MARTY STUART8 p.m., Old State House. $35.
is a stylistic vulture, scooping up bits of bluegrass, rockabilly, rock 'n' roll and traditional honky-tonk and selling them to Nashville as country music. Born in Philadelphia, Miss., he learned violin and mandolin as a child; by the time he was a teen-ager, he'd joined bluegrass legend Lester Flatt's band. After that band petered out, he kept pickin' and grinnin' with the greats, playing with Vassar Clements and Doc Watson and later joining Johnny Cash's band. At 24, he had a lifetime of experience, a solo album and a formidable mullet. A weaker man would be content to hang it up, but Stuart has only broadened those early accomplishments: He's become a first-rate country music scholar and collector (his collection “Sparkle & Twang” on exhibit at the Old Statehouse is the reason for the performance). He's released 13 more solo albums, most recently a live album recorded at the Ryman in Nashville. And his mullet's endured, though his pompadour looks more and more like Tina Turner's '80s wig every day. You might want to practice surreptitious dancing pre-concert. Anything beyond a foot-tap is strictly prohibited in the Old State House's historic 1885 House Chamber. POP! IN THE PARK6 p.m., History Pavilion, Riverfront Park. Free.
The penultimate Pop! in the Park continues along the same path of the first two: A diverse, four-act local bill provides a nice excuse for families and folks of all ages to commune and head nod for free. The line-up includes 4X4 Crew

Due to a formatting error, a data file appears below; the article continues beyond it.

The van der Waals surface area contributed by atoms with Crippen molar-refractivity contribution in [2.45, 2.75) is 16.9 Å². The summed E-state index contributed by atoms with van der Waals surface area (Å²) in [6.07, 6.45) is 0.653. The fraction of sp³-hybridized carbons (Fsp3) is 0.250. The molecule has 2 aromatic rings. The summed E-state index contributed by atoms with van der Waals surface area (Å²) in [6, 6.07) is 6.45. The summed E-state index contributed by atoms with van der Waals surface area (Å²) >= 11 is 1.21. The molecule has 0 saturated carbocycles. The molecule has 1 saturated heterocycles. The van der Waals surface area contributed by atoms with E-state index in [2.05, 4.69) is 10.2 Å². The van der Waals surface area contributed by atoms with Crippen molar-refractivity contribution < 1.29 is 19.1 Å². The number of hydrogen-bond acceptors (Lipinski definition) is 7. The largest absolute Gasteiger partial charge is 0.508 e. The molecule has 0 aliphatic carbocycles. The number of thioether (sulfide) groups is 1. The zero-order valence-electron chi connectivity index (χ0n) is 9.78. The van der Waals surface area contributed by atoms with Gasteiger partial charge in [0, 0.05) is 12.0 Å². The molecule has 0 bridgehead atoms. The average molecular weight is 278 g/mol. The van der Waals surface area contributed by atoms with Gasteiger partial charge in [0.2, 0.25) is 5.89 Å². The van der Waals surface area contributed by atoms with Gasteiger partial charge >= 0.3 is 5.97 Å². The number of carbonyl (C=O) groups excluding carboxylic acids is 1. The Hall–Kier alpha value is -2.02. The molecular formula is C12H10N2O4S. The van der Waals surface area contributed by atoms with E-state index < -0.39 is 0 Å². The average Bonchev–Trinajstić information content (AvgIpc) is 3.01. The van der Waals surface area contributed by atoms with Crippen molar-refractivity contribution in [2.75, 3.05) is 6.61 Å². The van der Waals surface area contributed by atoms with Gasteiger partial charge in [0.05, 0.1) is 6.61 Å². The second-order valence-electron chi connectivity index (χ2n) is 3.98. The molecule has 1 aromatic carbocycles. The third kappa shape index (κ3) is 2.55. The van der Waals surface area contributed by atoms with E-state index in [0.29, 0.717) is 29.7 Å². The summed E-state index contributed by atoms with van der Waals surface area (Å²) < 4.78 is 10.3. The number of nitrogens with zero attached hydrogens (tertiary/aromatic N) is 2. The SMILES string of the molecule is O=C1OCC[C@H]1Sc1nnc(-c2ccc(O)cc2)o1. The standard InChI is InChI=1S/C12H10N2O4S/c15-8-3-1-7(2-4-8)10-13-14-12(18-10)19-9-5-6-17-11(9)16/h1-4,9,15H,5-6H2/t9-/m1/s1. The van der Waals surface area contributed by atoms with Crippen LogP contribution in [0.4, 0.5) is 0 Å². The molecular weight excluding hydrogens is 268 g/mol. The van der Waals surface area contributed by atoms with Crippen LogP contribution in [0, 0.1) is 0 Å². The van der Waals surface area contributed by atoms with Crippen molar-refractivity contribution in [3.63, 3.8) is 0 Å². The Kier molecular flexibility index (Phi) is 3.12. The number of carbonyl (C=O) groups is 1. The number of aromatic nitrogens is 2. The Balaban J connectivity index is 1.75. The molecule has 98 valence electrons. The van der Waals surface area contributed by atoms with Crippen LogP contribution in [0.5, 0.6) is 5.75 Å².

, a young hip-hop crew who always make sure to involve the audience; Suga City
, a slow-roll duo from Stuttgart and Pine Bluff, who seem to be one of Arkansas's best chances at national rap stardom; Browningham
, a one-man-band who channels Prince and Michael McDonald and Kyoto Boom
, a post-punk/new wave band that sounds like it should be headlining arena stages. Coolers and lawn chairs are welcome. MORRIS DAY AND THE TIME8 p.m., Timberwood Amphitheater, Hot Springs. $45.99. Morris Day's
career will always be inextricably tied to Prince. Day wrote “Partyup,” an anti-war, pro-party song Prince covered on “Dirty Mind.” You'll remember it for lyrics like “fightin' war is such a fuckin' bore/party up.” He played the antagonist in the film version of “Purple Rain.” And, of course, he led the Time, a side-project for the Purple One. It's long been speculated that all of the material on the band's first three albums was written and composed by Prince and sung by Day. Still, Day's no shill. He's always had a confident, comic charisma — think of a modern day Rufus Thomas — which he's infused into timeless jams like “Gigolos Get Lonely Too” and “Jungle Love.” Day and the Time are the penultimate concert of the season at the Timberwood Amphitheater. The Spin Doctors close out the season on Aug. 30. The ticket price is park admission.